We still know only a few details about the Clinton Foundation's relationship with the State Department under Hillary Clinton's stewardship. But it smells funny.
It has long been the case that rich and powerful people gain swift access to those in power. And they often are rewarded with contracts, jobs and other benefits that should otherwise be granted only on the basis of what is best of for the United States.
But we should remember that this is a long-term problem. When we occupied Iraq in 2003. A Republican think tank/lobbying group was able to send dozens of its conservative interns and aides to the State Department with letters recommending they be hired to plum jobs in Baghdad.
Young conservatives fresh out of college were sent to take over senior advisory roles in Iraq ministries solely o the basis of their commitment to free market capitalism. More senior people, also got top jobs running an effort aimed at recreating Iraq in America's image.
For example, one U.S. social worker with an anti-abortion aid group was sent to oversee the Iraqi national network that distributed pharmaceuticals in local clinics and major hospitals. Since centralized system this smacked of socialism, the crusading executive canceled all contracts to import and distribute medicine. From then on, Iraqis would have to do it like we do in America -- pay up for the drugs in private pharmacies or do without.
What is even more disturbing is that the State Department and US Agency for International Development (USAID) had already crafted a well thought out plan to set up humanitarian and political systems to improve Iraqi lives.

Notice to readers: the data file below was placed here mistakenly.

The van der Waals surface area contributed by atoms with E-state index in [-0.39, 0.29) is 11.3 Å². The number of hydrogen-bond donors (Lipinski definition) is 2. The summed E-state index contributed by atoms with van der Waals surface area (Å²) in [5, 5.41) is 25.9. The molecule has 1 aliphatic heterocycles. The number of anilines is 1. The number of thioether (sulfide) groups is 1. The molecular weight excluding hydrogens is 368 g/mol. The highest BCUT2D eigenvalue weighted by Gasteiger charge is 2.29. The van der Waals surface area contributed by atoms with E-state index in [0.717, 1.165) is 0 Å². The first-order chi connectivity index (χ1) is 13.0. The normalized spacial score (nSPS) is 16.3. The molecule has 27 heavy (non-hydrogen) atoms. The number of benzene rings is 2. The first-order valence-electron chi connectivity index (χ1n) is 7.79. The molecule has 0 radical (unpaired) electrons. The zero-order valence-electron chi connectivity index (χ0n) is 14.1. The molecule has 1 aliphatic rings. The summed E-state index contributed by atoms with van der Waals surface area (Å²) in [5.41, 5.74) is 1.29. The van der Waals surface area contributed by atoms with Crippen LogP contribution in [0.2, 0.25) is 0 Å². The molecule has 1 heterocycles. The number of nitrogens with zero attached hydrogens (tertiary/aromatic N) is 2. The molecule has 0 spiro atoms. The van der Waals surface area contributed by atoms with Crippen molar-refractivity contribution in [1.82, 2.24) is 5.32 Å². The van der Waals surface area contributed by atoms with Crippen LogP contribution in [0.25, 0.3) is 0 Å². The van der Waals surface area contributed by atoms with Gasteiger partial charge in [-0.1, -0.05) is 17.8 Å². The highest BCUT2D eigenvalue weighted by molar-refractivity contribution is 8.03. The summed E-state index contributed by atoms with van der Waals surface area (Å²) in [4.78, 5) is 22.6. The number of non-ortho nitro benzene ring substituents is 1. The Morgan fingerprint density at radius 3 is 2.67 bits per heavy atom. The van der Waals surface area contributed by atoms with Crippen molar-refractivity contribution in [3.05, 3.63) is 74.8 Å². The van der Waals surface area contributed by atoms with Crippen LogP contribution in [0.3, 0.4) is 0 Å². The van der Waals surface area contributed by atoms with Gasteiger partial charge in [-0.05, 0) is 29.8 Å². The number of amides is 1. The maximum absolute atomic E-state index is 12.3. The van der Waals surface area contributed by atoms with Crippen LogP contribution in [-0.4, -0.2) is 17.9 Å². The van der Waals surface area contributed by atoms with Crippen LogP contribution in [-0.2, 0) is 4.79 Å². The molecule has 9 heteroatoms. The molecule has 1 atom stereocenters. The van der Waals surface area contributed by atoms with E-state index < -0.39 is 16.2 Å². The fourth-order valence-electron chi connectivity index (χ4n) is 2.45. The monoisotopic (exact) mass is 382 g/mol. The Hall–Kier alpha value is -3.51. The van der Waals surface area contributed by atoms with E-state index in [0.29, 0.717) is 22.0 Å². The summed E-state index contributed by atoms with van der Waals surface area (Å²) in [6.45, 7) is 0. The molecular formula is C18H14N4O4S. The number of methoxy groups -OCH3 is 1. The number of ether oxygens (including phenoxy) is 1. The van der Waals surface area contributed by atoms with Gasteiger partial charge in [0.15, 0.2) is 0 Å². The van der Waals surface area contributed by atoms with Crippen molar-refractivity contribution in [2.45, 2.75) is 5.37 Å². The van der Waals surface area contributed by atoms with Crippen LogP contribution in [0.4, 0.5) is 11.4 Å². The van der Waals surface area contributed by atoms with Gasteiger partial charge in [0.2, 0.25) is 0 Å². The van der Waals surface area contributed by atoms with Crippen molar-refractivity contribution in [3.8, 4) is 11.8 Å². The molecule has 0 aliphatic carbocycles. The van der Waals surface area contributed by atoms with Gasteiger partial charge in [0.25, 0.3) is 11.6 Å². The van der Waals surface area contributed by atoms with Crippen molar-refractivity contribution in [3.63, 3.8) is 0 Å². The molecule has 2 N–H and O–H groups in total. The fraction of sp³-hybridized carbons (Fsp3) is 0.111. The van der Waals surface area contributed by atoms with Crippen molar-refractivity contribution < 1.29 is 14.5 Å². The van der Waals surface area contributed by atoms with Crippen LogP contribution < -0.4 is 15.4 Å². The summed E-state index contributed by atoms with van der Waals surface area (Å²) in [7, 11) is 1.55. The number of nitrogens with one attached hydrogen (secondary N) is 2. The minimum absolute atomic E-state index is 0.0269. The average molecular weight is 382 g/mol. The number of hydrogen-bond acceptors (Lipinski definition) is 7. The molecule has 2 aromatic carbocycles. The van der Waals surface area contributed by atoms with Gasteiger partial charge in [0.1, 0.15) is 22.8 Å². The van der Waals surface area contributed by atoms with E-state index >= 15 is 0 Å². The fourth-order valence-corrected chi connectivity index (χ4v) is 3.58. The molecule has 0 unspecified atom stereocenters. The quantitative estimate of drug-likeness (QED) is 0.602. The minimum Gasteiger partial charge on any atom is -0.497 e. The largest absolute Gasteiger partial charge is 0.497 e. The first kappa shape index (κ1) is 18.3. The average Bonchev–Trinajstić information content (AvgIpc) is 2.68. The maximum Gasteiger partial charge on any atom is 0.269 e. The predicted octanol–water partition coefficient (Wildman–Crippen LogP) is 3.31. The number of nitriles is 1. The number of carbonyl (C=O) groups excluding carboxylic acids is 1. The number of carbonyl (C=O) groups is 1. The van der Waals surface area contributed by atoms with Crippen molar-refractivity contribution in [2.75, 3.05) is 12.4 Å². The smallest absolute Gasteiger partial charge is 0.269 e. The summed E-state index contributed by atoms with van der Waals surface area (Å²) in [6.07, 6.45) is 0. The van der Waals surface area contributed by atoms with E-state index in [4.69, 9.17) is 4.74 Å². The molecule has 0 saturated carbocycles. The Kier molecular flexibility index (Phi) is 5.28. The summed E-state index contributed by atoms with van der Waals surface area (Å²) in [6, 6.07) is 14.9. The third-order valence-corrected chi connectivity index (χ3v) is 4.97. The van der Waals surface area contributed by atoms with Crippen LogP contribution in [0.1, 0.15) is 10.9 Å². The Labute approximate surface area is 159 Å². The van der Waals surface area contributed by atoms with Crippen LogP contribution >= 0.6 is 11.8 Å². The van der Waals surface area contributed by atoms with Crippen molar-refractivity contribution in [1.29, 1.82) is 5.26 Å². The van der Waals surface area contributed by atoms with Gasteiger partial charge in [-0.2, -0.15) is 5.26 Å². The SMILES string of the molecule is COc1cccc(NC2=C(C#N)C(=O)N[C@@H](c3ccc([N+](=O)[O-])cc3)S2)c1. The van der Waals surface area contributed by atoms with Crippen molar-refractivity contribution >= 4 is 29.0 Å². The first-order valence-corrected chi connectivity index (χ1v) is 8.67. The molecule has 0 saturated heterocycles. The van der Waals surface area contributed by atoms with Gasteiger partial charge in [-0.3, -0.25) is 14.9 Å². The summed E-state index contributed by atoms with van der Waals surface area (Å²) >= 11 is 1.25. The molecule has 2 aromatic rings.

That plan, to be led by US Lt. Gen. Jay Garner, was never allowed to be implemented. Instead, The Bush administration appointed Paul Bremer to be a sort of counsel ruling Iraq by decree.
One of USAID's most senior experts in international public health, Frederick Burkle, who should have been advisor to the Iraqi public health service, was simply dismissed. Bremer went on to fire most of the Iraqi army officers, leaving them without income and without any love for the U.S and its experiment in democracy.
How did the Heritage Foundation have the authority to send untested and inexperienced conservatives into the volatile cauldron of the Middle East, without any previous experience in overseas development?
I am sometimes told that senior officials in the administration of Vice President Dick Cheney and Defense Secretary Don Rumsfeld were not even aware that Iraqi society is divided along the volatile fissure line separating Sunni and Shia Islam.
But I digress. Iraq seems to most Americans like water under the bridge, taking place more than a decade ago. The fact is, it is still burning brightly in our minds and front pages of our newspapers. For the ISIS that bomb ad shoots us in Europe and America was born from the stupid decision to allow Heritage to appoint the children's crusade of the 21st century.
I am told that just because foreign policy was outsourced to a private foundation in the past does not justify it happening again under Clinton.
And beyond Clinton and Heritage we see many US advisors and officials passing through the revolving doors of foundations such as Brookings, Carnegie, Wilson and Washington Institute for Middle East Policy.
Serious experts should not necessarily be barred from holding public office because they work for a think tank or write op-ed articles in the papers.
The key is perhaps is to be transparent and to have the cool head to listen to various views and then decide on what to do based on your own reading of the personalities, issues and situation at the moment.